Pssst . . . your wine bottle is dirty!

Meet the Dirty Wine Bottle.  Actually, it’s called the Agapito Rico Bottle.  Designed by Spanish graphic designer, Eduardo del Fraile, the bottle honors Jumilla wine pioneer, Agapito Rico.

Dirt Bottle
Agapito Rico was instrumental in bringing notoriety to the Jumilla wine region of Spain.  His winery, Bodegas Carchelo, specializes in Monastrell.

Señor del Fraile (the bottle designer) says the bottle “emits a naturalistic feel”.  Right.  Because of the dirt.

I mean, I get it in theory . . . an esoteric tribute to terroir, but at the end of the day, your wine bottle has dirt on it.  Or . . . if I make a mental-180, it kind of looks like a chocolate eclair ice cream bar.

Bodegas Carchelo also makes wine in bottles that aren’t covered in dirt.  If I come across one of these pretties, I will give it a try.
carchelo_01

What do you think of the Dirty Wine Bottle?

Salud!

10 comments

  1. I actually had Carchelo wine, the one with upside down glass on its label – it was excellent.

    I have seen bottles intentionally covered in dust ( can’t think of the producer from Cote-du-Rhone who does this) – of course you can’t take the dust off. I’m assuming here it will be the case, the bottle is simply covered in the dirt.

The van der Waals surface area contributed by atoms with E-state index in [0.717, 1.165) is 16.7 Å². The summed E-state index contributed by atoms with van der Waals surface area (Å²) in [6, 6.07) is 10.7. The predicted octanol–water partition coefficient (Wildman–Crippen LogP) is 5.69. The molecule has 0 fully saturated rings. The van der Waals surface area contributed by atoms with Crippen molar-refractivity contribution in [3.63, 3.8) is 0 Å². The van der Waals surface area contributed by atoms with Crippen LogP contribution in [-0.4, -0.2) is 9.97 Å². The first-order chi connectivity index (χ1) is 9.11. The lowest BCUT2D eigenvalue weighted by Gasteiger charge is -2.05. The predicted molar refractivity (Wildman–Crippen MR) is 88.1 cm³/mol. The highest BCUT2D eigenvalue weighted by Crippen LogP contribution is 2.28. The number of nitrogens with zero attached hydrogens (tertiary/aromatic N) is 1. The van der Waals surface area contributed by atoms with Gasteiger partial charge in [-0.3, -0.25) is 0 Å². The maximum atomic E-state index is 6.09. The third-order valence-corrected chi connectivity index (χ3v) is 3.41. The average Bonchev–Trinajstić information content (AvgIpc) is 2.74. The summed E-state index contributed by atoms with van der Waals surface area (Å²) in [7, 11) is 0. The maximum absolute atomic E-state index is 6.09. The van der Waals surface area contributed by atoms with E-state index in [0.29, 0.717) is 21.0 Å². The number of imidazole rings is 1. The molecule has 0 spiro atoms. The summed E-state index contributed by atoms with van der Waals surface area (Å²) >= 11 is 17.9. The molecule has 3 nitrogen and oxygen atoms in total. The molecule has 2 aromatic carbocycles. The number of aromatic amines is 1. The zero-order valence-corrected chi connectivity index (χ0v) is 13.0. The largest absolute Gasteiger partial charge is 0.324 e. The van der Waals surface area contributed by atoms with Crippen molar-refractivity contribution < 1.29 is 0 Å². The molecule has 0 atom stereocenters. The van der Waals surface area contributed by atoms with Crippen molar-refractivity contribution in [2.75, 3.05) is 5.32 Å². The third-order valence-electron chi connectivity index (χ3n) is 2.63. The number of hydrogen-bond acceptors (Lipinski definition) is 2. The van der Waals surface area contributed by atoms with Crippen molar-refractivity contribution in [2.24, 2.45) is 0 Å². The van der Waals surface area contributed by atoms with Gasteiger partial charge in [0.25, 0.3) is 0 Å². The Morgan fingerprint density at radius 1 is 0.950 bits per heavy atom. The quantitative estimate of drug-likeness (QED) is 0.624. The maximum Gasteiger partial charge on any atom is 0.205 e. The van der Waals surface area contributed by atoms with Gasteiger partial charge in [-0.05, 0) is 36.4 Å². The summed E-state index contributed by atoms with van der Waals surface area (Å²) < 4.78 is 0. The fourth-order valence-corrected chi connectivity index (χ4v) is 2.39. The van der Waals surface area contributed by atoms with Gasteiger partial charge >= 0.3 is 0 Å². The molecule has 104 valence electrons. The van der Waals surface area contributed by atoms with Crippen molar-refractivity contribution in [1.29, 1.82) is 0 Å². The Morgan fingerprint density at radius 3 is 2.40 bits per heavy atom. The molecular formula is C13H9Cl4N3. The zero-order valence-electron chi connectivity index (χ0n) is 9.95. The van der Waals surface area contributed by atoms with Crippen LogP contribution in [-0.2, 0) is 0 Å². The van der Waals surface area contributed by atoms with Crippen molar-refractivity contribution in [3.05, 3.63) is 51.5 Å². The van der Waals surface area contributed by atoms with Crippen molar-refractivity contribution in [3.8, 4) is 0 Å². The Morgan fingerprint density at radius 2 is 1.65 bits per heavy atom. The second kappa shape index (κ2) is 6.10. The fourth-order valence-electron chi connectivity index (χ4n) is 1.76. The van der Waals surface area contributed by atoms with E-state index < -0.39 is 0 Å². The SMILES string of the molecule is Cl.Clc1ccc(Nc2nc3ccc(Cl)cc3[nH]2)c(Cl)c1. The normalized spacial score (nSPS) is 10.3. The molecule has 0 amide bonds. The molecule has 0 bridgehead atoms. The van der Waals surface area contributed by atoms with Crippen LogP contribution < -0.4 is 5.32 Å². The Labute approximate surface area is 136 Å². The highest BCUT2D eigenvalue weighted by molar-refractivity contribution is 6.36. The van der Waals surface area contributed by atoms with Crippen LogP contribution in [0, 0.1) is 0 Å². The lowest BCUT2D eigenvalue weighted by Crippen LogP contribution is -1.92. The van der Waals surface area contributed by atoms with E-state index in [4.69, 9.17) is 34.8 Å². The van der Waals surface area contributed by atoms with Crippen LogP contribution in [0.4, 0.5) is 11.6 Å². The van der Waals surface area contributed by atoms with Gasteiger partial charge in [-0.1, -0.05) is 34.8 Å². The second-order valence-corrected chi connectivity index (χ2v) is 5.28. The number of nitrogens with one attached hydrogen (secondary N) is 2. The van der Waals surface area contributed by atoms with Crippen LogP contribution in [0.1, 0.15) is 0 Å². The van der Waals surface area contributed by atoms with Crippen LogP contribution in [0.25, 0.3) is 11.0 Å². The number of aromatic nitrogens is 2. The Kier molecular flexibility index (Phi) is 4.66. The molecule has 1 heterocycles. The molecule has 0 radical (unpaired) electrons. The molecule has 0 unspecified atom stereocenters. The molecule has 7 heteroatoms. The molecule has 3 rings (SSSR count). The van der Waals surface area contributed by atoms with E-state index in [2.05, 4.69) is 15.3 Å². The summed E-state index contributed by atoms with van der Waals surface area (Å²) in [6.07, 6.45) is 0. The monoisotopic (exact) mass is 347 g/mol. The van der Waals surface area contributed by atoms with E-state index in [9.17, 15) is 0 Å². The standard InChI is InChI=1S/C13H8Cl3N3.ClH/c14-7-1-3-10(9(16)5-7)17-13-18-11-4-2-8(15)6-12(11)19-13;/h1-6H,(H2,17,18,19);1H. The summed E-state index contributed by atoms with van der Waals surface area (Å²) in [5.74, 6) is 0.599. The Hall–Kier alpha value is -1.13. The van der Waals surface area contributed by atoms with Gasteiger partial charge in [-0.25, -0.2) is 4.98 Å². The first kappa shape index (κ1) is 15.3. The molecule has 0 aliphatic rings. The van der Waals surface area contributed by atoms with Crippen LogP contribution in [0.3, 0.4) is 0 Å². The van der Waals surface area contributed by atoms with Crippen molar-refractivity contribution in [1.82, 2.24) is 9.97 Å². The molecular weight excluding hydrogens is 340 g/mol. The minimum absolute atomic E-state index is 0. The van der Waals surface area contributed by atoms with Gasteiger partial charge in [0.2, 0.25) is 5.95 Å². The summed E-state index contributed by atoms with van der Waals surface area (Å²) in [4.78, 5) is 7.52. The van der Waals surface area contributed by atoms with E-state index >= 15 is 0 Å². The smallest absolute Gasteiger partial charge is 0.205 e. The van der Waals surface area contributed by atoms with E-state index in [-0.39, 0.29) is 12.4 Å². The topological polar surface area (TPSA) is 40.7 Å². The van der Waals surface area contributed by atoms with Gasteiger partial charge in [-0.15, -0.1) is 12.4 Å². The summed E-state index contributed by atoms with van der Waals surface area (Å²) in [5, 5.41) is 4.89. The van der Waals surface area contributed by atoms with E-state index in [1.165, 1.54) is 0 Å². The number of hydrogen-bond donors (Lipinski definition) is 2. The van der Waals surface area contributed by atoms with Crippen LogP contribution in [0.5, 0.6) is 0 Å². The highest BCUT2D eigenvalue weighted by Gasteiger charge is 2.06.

On the look of it, I’m sure some people will be attracted to try something unique, and some will be appalled. For me, the content is king – if the wine is good and if it is reasonably priced. I will gladly drink it and will gladly serve it to the guests – if anything, it will be a conversation piece. If you think about it, dirt is related to the wine, whether we want that or not…

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    1. I’m going to be on the lookout for the sleek-labeled Carchelo. I’ve never seen bottles covered in dust . . . that would be interesting for a few minutes, but then I’d want to wipe it off! I have a feeling this “dirt” bottle is exactly that . . . a conversation piece. Salud!!

      Like

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